# What Is Bfloat16 Arithmetic?

Bfloat16 is a floating-point number format proposed by Google. The name stands for “Brain Floating Point Format” and it originates from the Google Brain artificial intelligence research group at Google.

Bfloat16 is a 16-bit, base 2 storage format that allocates 8 bits for the significand and 8 bits for the exponent. It contrasts with the IEEE fp16 (half precision) format, which allocates 11 bits for the significand but only 5 bits for the exponent. In both cases the implicit leading bit of the significand is not stored, hence the “+1” in this diagram: The motivation for bfloat16, with its large exponent range, was that “neural networks are far more sensitive to the size of the exponent than that of the mantissa” (Wang and Kanwar, 2019).

Bfloat16 uses the same number of bits for the exponent as the IEEE fp32 (single precision) format. This makes conversion between fp32 and bfloat16 easy (the exponent is kept unchanged and the significand is rounded or truncated from 24 bits to 8) and the possibility of overflow in the conversion is largely avoided. Overflow can still happen, though (depending on the rounding mode): the significand of fp32 is longer, so the largest fp32 number exceeds the largest bfloat16 number, as can be seen in the following table. Here, the precision of the arithmetic is measured by the unit roundoff, which is $2^{-t}$, where $t$ is the number of bits in the significand. Note that although the table shows the minimum positive subnormal number for bfloat16, current implementations of bfloat16 do not appear to support subnormal numbers (this is not always clear from the documentation).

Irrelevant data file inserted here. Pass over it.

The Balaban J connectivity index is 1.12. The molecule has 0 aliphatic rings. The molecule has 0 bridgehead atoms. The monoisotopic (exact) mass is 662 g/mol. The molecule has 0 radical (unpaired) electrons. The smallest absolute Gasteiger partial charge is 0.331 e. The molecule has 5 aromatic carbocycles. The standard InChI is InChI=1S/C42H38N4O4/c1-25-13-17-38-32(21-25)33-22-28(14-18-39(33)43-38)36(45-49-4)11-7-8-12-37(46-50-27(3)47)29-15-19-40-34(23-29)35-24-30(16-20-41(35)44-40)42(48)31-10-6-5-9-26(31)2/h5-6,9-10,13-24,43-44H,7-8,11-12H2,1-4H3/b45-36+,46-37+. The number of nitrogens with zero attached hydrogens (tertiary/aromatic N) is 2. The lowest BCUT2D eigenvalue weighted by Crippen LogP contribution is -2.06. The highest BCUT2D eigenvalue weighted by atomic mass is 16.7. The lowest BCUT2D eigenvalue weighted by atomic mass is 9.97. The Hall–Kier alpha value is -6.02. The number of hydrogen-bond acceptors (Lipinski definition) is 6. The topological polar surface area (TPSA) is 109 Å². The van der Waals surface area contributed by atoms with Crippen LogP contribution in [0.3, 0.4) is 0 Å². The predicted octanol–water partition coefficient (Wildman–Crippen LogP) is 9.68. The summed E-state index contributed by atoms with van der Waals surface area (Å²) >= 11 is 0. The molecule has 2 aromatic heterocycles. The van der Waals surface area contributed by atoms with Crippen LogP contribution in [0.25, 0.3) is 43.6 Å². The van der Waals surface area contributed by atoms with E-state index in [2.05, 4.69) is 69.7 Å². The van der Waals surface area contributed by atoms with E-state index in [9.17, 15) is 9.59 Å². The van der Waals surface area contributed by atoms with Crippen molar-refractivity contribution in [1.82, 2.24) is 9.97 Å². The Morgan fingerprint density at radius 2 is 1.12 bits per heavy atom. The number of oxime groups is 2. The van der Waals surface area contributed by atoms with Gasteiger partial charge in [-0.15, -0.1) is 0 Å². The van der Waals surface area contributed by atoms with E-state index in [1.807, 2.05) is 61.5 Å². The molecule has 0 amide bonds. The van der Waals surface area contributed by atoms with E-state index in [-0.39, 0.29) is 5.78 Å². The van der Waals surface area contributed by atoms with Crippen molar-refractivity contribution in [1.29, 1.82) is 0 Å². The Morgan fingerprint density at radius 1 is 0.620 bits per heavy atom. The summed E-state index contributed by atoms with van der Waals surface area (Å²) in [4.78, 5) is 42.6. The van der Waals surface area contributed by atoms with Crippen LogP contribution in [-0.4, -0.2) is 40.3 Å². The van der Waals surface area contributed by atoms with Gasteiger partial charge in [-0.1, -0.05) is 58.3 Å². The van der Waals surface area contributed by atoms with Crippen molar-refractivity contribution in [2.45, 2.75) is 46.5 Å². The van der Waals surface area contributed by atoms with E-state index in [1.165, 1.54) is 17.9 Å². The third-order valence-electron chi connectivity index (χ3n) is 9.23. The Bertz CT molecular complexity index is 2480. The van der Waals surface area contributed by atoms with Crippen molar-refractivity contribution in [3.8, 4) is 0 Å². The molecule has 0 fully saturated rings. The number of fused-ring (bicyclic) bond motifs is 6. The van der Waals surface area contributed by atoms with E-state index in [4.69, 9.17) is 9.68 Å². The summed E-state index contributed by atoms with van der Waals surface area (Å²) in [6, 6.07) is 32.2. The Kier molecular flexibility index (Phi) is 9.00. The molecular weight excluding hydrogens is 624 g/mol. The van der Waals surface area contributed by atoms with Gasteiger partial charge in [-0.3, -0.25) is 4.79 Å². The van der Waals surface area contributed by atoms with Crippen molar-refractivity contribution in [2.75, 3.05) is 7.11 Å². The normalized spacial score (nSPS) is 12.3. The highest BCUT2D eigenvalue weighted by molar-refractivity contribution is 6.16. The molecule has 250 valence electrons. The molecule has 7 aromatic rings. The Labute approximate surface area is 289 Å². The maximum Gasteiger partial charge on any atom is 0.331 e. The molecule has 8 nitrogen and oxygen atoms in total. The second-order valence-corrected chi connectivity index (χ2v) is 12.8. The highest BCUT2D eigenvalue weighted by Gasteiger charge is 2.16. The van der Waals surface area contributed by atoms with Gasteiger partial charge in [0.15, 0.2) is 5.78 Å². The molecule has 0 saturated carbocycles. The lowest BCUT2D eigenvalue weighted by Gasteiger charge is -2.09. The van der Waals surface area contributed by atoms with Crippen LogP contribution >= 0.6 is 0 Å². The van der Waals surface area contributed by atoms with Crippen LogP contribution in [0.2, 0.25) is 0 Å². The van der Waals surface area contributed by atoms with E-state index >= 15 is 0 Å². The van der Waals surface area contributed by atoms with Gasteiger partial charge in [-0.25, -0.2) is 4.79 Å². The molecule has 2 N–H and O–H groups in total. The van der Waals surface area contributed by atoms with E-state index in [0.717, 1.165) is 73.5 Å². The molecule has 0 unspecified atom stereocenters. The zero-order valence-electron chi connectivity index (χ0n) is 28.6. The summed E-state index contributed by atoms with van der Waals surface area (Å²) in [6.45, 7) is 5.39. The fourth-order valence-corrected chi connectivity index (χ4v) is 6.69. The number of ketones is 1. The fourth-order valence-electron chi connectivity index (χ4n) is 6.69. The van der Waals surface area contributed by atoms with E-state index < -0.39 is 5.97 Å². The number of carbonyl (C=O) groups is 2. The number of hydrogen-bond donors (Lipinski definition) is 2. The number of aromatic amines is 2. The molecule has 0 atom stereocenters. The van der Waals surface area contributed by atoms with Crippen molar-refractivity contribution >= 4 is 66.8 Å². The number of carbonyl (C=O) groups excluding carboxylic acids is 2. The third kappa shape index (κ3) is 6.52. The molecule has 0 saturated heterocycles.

As the unit roundoff values in the table show, bfloat16 numbers have the equivalent of about three decimal digits of precision, which is very low compared with the eight and sixteen digits, respectively, of fp32 and fp64 (double precision).

The next table gives the number of numbers in the bfloat16, fp16, and fp32 systems. It shows that the bfloat16 number system is very small compared with fp32, containing only about 65,000 numbers. The spacing of the bfloat16 numbers is large far from 1. For example, 65280, 65536, and 66048 are three consecutive bfloat16 numbers.

At the time of writing, bfloat16 is available, or announced, on four platforms or architectures.

• The Google Tensor Processing Units (TPUs, versions 2 and 3) use bfloat16 within the matrix multiplication units. In version 3 of the TPU the matrix multiplication units carry out the multiplication of 128-by-128 matrices.
• The NVIDIA A100 GPU, based on the NVIDIA Ampere architecture, supports bfloat16 in its tensor cores through block fused multiply-adds (FMAs) $C + A*B$ with 8-by-8 $A$ and 8-by-4 $B$.
• Intel has published a specification for bfloat16 and how it intends to implement it in hardware. The specification includes an FMA unit that takes as input two bfloat16 numbers $a$ and $b$ and an fp32 number $c$ and computes $c + a*b$ at fp32 precision, returning an fp32 number.
• The Arm A64 instruction set supports bfloat16. In particular, it includes a block FMA $C + A*B$ with 2-by-4 $A$ and 4-by-2 $B$.

The pros and cons of bfloat16 arithmetic versus IEEE fp16 arithmetic are

• bfloat16 has about one less (roughly three versus four) digit of equivalent decimal precision than fp16,
• bfloat16 has a much wider range than fp16, and
• current bfloat16 implementations do not support subnormal numbers, while fp16 does.

If you wish to experiment with bfloat16 but do not have access to hardware that supports it you will need to simulate it. In MATLAB this can be done with the chop function written by me and Srikara Pranesh.

## References

This is a minimal set of references, which contain further useful references within.